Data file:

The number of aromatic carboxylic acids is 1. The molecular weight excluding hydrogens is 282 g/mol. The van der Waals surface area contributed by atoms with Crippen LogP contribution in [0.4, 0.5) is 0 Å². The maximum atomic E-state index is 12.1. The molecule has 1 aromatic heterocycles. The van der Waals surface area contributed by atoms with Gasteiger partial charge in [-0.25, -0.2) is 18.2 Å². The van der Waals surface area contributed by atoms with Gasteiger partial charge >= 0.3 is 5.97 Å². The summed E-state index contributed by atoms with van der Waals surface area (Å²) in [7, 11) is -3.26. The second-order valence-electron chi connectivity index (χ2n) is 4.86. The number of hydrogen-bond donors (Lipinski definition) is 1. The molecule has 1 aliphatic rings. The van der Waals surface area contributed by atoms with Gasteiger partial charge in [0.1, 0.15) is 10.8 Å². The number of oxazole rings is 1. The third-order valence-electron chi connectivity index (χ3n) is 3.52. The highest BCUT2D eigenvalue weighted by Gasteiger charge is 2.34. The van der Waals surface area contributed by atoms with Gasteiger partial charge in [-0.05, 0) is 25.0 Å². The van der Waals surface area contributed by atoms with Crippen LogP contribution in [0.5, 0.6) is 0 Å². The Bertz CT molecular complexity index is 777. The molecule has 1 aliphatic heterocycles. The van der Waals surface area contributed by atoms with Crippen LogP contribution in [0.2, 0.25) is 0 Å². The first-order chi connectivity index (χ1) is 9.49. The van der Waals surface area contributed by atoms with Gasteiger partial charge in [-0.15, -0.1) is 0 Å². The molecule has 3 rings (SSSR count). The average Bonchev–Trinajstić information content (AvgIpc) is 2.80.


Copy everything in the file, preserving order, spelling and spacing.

The number of aromatic carboxylic acids is 1. The molecular weight excluding hydrogens is 282 g/mol. The van der Waals surface area contributed by atoms with Crippen LogP contribution in [0.4, 0.5) is 0 Å². The maximum atomic E-state index is 12.1. The molecule has 1 aromatic heterocycles. The van der Waals surface area contributed by atoms with Gasteiger partial charge in [-0.25, -0.2) is 18.2 Å². The van der Waals surface area contributed by atoms with Gasteiger partial charge >= 0.3 is 5.97 Å². The summed E-state index contributed by atoms with van der Waals surface area (Å²) in [7, 11) is -3.26. The second-order valence-electron chi connectivity index (χ2n) is 4.86. The number of hydrogen-bond donors (Lipinski definition) is 1. The molecule has 1 aliphatic rings. The van der Waals surface area contributed by atoms with Gasteiger partial charge in [0.1, 0.15) is 10.8 Å². The number of oxazole rings is 1. The third-order valence-electron chi connectivity index (χ3n) is 3.52. The highest BCUT2D eigenvalue weighted by Gasteiger charge is 2.34. The van der Waals surface area contributed by atoms with Gasteiger partial charge in [-0.05, 0) is 25.0 Å². The van der Waals surface area contributed by atoms with Crippen LogP contribution in [0.5, 0.6) is 0 Å². The Bertz CT molecular complexity index is 777. The molecule has 1 aliphatic heterocycles. The van der Waals surface area contributed by atoms with Crippen LogP contribution in [0.2, 0.25) is 0 Å². The first-order chi connectivity index (χ1) is 9.49. The van der Waals surface area contributed by atoms with Gasteiger partial charge in [-0.15, -0.1) is 0 Å². The molecule has 3 rings (SSSR count). The average Bonchev–Trinajstić information content (AvgIpc) is 2.80.